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MUSIC & DANCE | POP MUSIC REVIEW

Juliette Lewis and band pump up the attitude

October 17, 2003|Lina Lecaro | Special to The Times

"So, I work part time in the movie industry," coyly commented a sweat-damp Juliette Lewis halfway through her rock band's show at the Knitting Factory on Wednesday. She went on to explain that everybody always thinks she's really crazy after seeing her performance as a mayhem-loving teenager in Oliver Stone's "Natural Born Killers."

"You know why?" she said. "Because I'm so [expletive] good."

Indeed, the actress-turned-rocker brought the same kind of unpredictable intensity that makes her film roles so memorable to her new music project, Juliette & the Licks, writhing, posing and mugging like a cross between Iggy Pop and Steven Tyler. Her voice may have limited range and occasionally went flat, but its gritty texture, not to mention Lewis' attitude-packed execution, nearly made up for any lack of vocal skill.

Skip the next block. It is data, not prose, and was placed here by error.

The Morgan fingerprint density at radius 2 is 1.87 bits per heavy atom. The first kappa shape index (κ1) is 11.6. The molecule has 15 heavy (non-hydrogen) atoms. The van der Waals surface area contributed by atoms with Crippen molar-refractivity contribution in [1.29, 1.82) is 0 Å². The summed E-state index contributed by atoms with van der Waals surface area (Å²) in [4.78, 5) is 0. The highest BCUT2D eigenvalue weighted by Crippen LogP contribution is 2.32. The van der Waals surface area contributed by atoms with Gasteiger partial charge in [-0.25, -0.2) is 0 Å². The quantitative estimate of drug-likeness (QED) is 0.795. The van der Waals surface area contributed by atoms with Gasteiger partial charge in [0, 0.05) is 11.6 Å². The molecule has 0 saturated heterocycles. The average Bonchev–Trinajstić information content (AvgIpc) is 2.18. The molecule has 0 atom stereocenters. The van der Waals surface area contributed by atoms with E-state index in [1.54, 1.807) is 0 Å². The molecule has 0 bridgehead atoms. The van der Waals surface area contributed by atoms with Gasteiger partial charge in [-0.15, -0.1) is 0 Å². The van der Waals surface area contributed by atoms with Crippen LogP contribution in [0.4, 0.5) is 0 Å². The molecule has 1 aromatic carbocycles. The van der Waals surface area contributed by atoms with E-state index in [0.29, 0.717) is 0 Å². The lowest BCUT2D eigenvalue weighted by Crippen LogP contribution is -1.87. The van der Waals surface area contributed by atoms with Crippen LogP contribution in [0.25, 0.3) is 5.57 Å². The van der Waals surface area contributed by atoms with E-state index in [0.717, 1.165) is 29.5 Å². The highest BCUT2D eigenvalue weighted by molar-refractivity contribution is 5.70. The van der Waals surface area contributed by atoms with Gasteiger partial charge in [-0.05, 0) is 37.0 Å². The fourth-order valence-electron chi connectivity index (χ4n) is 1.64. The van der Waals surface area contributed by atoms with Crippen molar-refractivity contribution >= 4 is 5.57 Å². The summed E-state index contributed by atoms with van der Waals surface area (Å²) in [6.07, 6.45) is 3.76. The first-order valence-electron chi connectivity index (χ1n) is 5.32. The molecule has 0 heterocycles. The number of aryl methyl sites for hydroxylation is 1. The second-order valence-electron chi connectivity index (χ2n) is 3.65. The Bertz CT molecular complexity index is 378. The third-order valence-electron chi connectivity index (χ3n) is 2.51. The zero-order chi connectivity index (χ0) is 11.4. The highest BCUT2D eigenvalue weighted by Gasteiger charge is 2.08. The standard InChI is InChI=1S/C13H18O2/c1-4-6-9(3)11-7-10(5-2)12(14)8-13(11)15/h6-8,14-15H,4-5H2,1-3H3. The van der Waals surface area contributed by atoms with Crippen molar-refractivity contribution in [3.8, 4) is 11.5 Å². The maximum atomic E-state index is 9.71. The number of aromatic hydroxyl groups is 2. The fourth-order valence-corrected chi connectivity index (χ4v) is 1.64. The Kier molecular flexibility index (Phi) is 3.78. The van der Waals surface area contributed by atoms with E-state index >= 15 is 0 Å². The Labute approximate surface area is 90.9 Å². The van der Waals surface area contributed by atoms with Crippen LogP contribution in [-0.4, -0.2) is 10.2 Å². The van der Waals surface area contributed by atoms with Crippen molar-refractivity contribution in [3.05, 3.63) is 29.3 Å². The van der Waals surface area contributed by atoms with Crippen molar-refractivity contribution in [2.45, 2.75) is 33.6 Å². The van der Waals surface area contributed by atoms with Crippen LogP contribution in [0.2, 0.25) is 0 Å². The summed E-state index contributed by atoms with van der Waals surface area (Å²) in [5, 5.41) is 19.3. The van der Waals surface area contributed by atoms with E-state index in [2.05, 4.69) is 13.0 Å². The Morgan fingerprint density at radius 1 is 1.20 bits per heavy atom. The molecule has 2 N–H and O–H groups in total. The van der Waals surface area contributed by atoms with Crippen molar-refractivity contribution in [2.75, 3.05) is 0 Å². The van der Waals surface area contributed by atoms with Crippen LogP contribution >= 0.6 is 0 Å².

Dressed in a skintight, Pat Benatar-like jumpsuit, Lewis evoked a definite '80s vibe, though her songs -- anchored by the rumbling rhythms of drummer Patty Schemel (formerly of Hole) and a cast of other musicians from bands including the Dwarves and Psychotica -- borrowed more from '70s-era art punk and garage such as Patti Smith and the MC5. The highlight of the set was a version of the Pointer Sisters' "Fire" that, in Lewis' dramatic rendering, was both a sultry soul jam and a throbbing rock slam.

There was more of the latter when opening act the Shocker, featuring former L7 member Jennifer Finch, warmed things up with a swift set of metallic punk showcasing Finch's spirited, shoulder-shaking guitar style and bold, rebel-yell vocals. The band may not have the impact or wit that L7 did, but like Lewis' project, it didn't lack for energy or female fortitude.

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